development center or with a license-exempt child care provider  
          who meets certain criteria.  However, due to a lack of state  
          resources and ongoing cuts within the CCDSA, access to programs  
          able to accept vouchers is limited.  Should a family be unable  
          to find appropriate care, they will be placed on a waiting list,  
          if one is available.  

          APPs are funded through an administrative cap set by statute,  
          which requires the total cost for administrative and support  
          services to not exceed 17.5% of their overall total contract  
          amount, with the rest of the contract amount consisting of the  
          actual cost of child care that is paid to providers.  The  
          administrative and support services amount was originally capped  
          at 20% of the total contract amount.  However, due to the  
          state's ongoing budget deficits and funding cuts over the past  
          ten years, the cap was lowered to the current percentage.  This  
          has resulted in many APPs having to lay off staff, struggling to  
          pay competitive wages, and not being able to fill open positions  


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          while they are mandated to serve increasing numbers of families  
          in need of child care.  APPs currently support over 213,000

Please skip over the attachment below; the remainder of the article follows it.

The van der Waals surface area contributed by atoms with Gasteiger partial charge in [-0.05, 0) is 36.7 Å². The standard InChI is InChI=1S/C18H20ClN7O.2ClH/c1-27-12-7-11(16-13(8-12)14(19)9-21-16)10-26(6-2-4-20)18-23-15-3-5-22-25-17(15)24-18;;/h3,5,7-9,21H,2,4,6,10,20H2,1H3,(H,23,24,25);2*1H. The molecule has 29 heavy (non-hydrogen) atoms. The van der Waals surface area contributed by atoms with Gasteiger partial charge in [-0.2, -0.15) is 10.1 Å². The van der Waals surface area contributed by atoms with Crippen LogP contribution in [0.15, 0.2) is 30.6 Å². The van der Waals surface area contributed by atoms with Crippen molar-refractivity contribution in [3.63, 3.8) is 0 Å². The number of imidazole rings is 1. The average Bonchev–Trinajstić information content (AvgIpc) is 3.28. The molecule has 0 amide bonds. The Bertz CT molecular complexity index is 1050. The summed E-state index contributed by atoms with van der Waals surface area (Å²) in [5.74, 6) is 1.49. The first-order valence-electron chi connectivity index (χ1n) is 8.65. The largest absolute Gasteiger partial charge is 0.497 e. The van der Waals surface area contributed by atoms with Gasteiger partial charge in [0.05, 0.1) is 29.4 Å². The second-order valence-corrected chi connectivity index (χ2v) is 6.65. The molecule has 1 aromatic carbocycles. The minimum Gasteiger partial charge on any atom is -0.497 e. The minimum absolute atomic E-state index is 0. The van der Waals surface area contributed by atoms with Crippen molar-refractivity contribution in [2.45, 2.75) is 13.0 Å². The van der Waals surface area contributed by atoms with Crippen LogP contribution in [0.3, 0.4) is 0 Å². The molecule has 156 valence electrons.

children and 142,000 families. 

          Need for the bill:  According to the author, "APPs are only  
          funded based on the reimbursements to providers that are  
          actually 'put out the door' in the form of a child care payment.  
           The child care payment is made once a working family is deemed  
          income eligible for a child care subsidy and has chosen a child  
          care provider.  All of the work leading up to the actual  
          enrollment of an income eligible family that will result in a  
          child care payment to a provider is not reimbursed?Without a  
          remedy, APPs will experience greater caseworker turnover,  
          families needing child care will have to wait longer and longer  
          times in order to begin the process, and existing families and  
          children will suffer greater holes and access in their support  
          system safety net?It is hugely important that we provide crucial  
          funding to community based agencies that will allow them to more  
          fully meet the needs of working families needing child care,